Future phosphorus: advancing new '2D' allotropes and growing a sustainable bio economy
Jarvie, Helen P.
Sharpley, Andrew N.
Kleinman, Peter J. A.
Healy, Mark G.
King, Stephen M.
MetadataShow full item record
This item's downloads: 9 (view details)
Jarvie, Helen P., Flaten, Don, Sharpley, Andrew N., Kleinman, Peter J. A., Healy, Mark G., & King, Stephen M. (2019). Future Phosphorus: Advancing New 2D Phosphorus Allotropes and Growing a Sustainable Bioeconomy. Journal of Environmental Quality, 48(5), 1145-1155. doi: 10.2134/jeq2019.03.0135
With more than 40 countries currently proposing to boost their national bioeconomies, there is no better time for a clarion call for a new bioeconomy, which, at its core, tackles the current disparities and inequalities in phosphorus (P) availability. Existing biofuel production systems have widened P inequalities and contributed to a linear P economy, impairing water quality and accelerating dependence on P fertilizers manufactured from finite non-renewable phosphate rock reserves. Here, we explore how the emerging bioeconomy in novel, value-added, bio-based products offers opportunities to rethink our stewardship of P. Development of integrated value chains of new bio-based products offer opportunities for co-development of P-refineries to recover P fertilizer products from organic wastes. Advances in material sciences are exploiting unique semiconductor and opto-electrical properties of new P allotropes (2D Black Phosphorus and Blue Phosphorus). These novel P materials offer the tantalising prospect of step-change innovations in renewable energy production and storage, in biomedical applications, and in biomimetic processes, including artificial photosynthesis. They also potentially offer an antidote to the P paradox that our agricultural production systems have engineered us into, and expand the future role of P in securing sustainability across both agroecological and technological domains of the bioeconomy. However, there remains a myriad of social, technological and commercialization hurdles to be crossed before such an advanced circular P bioeconomy could be realized. The emerging bioeconomy is just one piece of a much larger puzzle of how to achieve more sustainable and circular horizons in our future use of phosphorus.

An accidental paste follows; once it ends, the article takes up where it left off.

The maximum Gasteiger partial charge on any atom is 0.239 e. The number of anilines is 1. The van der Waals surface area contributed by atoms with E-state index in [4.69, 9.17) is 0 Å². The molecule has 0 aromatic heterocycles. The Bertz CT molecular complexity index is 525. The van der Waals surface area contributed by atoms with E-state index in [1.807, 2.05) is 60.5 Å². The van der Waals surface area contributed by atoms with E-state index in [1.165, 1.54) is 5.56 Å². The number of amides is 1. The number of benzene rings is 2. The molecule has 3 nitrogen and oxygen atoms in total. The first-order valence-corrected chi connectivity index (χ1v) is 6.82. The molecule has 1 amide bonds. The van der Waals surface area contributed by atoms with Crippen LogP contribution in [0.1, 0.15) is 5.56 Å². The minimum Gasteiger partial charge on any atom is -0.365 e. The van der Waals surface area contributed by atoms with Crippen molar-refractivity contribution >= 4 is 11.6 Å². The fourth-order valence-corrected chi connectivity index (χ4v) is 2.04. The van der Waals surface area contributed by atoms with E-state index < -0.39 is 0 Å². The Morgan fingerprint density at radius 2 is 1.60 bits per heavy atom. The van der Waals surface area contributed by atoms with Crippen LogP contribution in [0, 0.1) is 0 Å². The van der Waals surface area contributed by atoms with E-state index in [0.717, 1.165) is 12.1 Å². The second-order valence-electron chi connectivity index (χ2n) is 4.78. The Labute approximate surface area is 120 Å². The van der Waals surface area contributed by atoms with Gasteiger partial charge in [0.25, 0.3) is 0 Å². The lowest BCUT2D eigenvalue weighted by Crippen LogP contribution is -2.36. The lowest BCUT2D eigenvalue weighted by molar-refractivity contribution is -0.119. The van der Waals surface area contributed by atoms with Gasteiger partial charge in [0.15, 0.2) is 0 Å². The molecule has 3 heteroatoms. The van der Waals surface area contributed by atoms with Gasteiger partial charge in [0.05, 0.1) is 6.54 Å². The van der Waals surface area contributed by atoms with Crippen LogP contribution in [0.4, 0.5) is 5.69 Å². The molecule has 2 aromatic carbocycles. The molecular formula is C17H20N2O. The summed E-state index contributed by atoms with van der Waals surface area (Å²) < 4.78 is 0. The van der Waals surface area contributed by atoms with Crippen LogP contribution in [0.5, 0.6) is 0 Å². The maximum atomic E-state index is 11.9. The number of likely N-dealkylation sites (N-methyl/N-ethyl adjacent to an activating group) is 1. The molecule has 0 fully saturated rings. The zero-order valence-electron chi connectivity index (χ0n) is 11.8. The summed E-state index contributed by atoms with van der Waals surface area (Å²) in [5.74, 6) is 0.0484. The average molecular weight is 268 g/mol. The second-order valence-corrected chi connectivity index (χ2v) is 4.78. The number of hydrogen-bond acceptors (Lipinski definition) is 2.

This item is available under the Attribution-NonCommercial-NoDerivs 3.0 Ireland. No item may be reproduced for commercial purposes. Please refer to the publisher's URL where this is made available, or to notes contained in the item itself. Other terms may apply.
The following license files are associated with this item: